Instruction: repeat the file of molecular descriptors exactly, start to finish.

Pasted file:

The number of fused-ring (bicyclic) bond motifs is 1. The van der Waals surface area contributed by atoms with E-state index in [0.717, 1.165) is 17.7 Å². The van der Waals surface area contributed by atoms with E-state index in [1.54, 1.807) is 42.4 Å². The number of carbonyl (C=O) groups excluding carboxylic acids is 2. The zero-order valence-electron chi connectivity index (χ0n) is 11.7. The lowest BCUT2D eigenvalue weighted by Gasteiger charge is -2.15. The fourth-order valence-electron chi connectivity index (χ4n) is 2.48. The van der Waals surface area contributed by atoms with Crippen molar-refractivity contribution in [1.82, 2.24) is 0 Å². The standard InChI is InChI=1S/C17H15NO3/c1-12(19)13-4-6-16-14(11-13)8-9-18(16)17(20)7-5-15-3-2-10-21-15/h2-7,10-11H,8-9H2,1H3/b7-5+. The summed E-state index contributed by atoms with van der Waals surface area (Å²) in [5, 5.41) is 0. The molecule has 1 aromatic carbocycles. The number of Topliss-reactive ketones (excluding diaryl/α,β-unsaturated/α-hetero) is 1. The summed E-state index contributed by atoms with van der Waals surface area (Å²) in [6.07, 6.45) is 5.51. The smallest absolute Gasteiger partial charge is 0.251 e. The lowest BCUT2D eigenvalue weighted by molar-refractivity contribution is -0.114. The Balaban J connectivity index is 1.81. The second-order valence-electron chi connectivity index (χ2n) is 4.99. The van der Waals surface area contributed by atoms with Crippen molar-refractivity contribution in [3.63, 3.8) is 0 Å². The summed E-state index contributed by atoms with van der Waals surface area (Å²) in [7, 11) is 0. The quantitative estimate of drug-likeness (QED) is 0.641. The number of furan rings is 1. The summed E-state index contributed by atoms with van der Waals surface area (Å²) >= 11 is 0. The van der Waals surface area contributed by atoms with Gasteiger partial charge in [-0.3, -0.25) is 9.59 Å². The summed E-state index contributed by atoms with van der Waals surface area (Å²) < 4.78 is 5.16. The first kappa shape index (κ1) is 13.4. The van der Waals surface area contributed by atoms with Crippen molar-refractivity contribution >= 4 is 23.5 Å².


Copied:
The number of fused-ring (bicyclic) bond motifs is 1. The van der Waals surface area contributed by atoms with E-state index in [0.717, 1.165) is 17.7 Å². The van der Waals surface area contributed by atoms with E-state index in [1.54, 1.807) is 42.4 Å². The number of carbonyl (C=O) groups excluding carboxylic acids is 2. The zero-order valence-electron chi connectivity index (χ0n) is 11.7. The lowest BCUT2D eigenvalue weighted by Gasteiger charge is -2.15. The fourth-order valence-electron chi connectivity index (χ4n) is 2.48. The van der Waals surface area contributed by atoms with Crippen molar-refractivity contribution in [1.82, 2.24) is 0 Å². The standard InChI is InChI=1S/C17H15NO3/c1-12(19)13-4-6-16-14(11-13)8-9-18(16)17(20)7-5-15-3-2-10-21-15/h2-7,10-11H,8-9H2,1H3/b7-5+. The summed E-state index contributed by atoms with van der Waals surface area (Å²) in [5, 5.41) is 0. The molecule has 1 aromatic carbocycles. The number of Topliss-reactive ketones (excluding diaryl/α,β-unsaturated/α-hetero) is 1. The summed E-state index contributed by atoms with van der Waals surface area (Å²) in [6.07, 6.45) is 5.51. The smallest absolute Gasteiger partial charge is 0.251 e. The lowest BCUT2D eigenvalue weighted by molar-refractivity contribution is -0.114. The Balaban J connectivity index is 1.81. The second-order valence-electron chi connectivity index (χ2n) is 4.99. The van der Waals surface area contributed by atoms with Crippen molar-refractivity contribution in [3.63, 3.8) is 0 Å². The summed E-state index contributed by atoms with van der Waals surface area (Å²) in [7, 11) is 0. The quantitative estimate of drug-likeness (QED) is 0.641. The number of furan rings is 1. The summed E-state index contributed by atoms with van der Waals surface area (Å²) >= 11 is 0. The van der Waals surface area contributed by atoms with Gasteiger partial charge in [-0.3, -0.25) is 9.59 Å². The summed E-state index contributed by atoms with van der Waals surface area (Å²) < 4.78 is 5.16. The first kappa shape index (κ1) is 13.4. The van der Waals surface area contributed by atoms with Crippen molar-refractivity contribution >= 4 is 23.5 Å².